As blood clots or other emboli move downstream within the vessel 54, they intersect the first side 46 of the intravascular filter 10. Some of the debris, indicated in the Figure as reference number 58, may become lodged near the center of the intravascular filter 10. The first portion 32 of each of the filter leg 16 and the filter leg 18 can hold the debris in position. Some of the debris can be swept closer to the interior wall 60 of the vessel 54 and can form a roughly annular ring of debris 62 that is held in place in part by the interior wall 60 of the vessel 54 and the second portion 34 of the filter leg 16 and the filter leg 18.

The relative size of the annular ring of debris 62 can be modified or controlled by changing or controlling the relative angle between the second portion 34 of the filter legs 16 and 18 and the interior wall 60 of the vessel 54. This relative angle can be controlled by modifying the angles α, β, γ and θ as previously described. For example, increasing β can result in a relatively wider debris ring 62 as the second portion 34 of the filter leg 16 or 18 will form an increased acute angle with the interior wall 60 of the vessel 54.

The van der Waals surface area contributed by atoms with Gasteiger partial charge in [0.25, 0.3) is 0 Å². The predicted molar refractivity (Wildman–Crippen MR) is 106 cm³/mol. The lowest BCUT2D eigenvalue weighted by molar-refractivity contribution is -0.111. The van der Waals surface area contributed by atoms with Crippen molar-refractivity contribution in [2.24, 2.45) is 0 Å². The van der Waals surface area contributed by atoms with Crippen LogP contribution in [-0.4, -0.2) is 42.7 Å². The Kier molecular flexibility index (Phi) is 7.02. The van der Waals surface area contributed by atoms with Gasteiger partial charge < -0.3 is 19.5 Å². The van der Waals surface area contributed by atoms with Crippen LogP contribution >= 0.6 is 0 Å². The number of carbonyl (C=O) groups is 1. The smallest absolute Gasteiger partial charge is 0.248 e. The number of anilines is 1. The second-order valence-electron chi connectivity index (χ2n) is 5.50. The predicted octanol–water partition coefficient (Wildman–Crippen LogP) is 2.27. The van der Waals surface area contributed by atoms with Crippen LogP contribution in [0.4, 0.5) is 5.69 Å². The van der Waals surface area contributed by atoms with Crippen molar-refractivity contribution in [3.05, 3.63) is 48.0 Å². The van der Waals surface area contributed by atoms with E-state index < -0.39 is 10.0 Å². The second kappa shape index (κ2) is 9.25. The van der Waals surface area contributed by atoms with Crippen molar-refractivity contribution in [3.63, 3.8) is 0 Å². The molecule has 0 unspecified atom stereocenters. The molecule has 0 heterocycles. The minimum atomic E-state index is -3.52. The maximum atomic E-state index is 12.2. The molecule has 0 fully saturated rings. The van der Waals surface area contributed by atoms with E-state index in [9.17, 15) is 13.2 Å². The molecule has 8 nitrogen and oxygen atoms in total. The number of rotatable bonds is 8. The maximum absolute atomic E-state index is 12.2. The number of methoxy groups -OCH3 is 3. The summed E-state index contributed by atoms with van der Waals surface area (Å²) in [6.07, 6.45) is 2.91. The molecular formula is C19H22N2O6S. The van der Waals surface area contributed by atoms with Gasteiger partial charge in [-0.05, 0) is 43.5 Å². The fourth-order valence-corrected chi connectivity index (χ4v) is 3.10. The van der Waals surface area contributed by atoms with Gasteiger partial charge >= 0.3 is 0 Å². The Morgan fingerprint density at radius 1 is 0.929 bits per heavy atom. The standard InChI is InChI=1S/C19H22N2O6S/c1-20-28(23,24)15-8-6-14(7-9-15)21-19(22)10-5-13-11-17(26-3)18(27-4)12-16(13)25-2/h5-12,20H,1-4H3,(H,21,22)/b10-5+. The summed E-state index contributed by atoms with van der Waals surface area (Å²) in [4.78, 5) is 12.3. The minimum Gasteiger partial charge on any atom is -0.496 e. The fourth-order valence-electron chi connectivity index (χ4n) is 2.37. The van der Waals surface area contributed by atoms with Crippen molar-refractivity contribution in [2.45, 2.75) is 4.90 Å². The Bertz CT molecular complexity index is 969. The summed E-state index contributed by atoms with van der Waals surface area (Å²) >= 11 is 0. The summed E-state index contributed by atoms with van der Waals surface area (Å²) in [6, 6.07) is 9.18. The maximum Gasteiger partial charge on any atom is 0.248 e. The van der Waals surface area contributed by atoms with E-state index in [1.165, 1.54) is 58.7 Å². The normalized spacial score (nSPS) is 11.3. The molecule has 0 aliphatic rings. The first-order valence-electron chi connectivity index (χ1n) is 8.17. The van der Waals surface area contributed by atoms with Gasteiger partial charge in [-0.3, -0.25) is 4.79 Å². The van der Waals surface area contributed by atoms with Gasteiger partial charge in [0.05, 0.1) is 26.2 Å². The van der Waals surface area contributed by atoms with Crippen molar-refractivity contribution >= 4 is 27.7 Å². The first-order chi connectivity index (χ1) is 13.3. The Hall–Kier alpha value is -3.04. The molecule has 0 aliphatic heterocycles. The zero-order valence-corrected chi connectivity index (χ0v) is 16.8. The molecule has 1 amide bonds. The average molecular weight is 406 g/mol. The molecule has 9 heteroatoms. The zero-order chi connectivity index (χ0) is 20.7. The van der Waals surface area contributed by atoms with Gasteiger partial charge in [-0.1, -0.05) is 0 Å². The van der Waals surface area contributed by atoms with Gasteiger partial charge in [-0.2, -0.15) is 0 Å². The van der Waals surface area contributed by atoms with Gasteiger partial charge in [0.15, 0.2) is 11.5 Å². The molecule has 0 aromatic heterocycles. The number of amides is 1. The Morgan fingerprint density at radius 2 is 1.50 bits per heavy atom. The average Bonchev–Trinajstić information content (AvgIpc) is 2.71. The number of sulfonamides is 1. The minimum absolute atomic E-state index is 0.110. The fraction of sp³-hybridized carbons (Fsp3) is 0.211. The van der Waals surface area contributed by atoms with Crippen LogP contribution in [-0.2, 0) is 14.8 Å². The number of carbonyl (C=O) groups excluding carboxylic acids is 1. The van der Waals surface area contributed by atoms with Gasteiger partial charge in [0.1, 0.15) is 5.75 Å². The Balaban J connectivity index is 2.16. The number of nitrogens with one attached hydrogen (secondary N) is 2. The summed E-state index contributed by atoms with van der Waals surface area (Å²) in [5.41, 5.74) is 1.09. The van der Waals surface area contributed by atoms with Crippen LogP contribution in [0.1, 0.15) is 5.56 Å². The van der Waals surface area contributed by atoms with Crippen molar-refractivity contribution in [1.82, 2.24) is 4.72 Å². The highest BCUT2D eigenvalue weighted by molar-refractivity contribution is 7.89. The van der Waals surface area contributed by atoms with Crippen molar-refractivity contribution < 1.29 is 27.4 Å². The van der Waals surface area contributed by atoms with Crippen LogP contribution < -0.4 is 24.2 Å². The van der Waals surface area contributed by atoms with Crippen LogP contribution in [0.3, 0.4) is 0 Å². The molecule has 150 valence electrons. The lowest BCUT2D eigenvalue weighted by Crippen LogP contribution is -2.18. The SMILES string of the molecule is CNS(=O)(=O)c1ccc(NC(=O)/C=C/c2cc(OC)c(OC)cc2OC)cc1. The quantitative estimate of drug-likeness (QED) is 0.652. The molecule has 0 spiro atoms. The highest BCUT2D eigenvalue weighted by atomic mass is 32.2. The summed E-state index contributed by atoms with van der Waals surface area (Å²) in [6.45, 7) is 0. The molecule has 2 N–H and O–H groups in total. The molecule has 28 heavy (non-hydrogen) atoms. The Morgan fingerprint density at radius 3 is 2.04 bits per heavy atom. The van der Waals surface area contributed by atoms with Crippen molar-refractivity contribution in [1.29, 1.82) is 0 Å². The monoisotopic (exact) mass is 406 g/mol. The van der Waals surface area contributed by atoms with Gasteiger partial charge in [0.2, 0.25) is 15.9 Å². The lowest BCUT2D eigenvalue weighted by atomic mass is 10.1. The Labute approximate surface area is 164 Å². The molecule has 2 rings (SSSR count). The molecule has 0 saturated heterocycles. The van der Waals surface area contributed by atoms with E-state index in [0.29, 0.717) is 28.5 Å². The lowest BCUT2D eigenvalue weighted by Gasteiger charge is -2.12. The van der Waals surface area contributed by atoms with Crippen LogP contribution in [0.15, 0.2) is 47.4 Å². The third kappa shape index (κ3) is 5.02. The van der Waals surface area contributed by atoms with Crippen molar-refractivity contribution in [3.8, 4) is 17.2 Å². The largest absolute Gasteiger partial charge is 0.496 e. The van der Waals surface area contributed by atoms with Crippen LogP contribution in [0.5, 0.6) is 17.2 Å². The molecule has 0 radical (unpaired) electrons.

FIG. 7 is a cross-section taken along line 7-7 of FIG. 6. By concentrating debris 58 near the center of the intravascular filter 10 and debris 62 near the periphery of the intravascular filter 10, a significant portion of the vessel 54 remains open to blood flow. This is indicated as free space 64 in FIG. 7.

In another embodiment, as illustrated in FIGS. 8 and 9, the intravascular filter 10 can be deployed such that its second side 48 is upstream relative to the first side 46, as blood flow direction is indicated by arrows 56. As blood clots or other emboli move downstream within the vessel 54, they intersect the second side 48 of the intravascular filter 10. Some of the debris, indicated in the Figure as reference number 66, may become lodged near the apex 36 of each filter leg 16 and 18 (as illustrated).

FIG. 9 is a cross-section taken along line 9-9 of FIG. 8. By concentrating debris 66 in a roughly annular ring, a significant portion of the vessel 54 remains open to blood flow. This is shown in the Figure as free space 68 and free space 70.

Turning now to FIGS. 10 and 11, another embodiment of an intravascular filter 72 is shown deployed within a vessel 54. As illustrated, the intravascular filter 72 has a center hub 74, a first filter leg 76 and a second filter leg 78. However, the intravascular filter 72 can have two, three, four or more pairs of filter legs that can be spaced equidistantly about the center hub 74. Only two filter legs 76 and 78 are shown for ease of illustration.

The filter leg 76 and filter leg 78 each have a first end 80 attached to the center hub 74, a curved portion 82 that extends to an apex 84 and a straight portion 86 that extends from the apex 84 to a second end 88. The straight portion 86 contacts the interior wall 60 of the vessel 54 and thus can hold the intravascular filter 72 in place. In some embodiments, however, the straight portion 86 of each filter leg can include hooks or barbs to assist in anchoring the intravascular filter 72.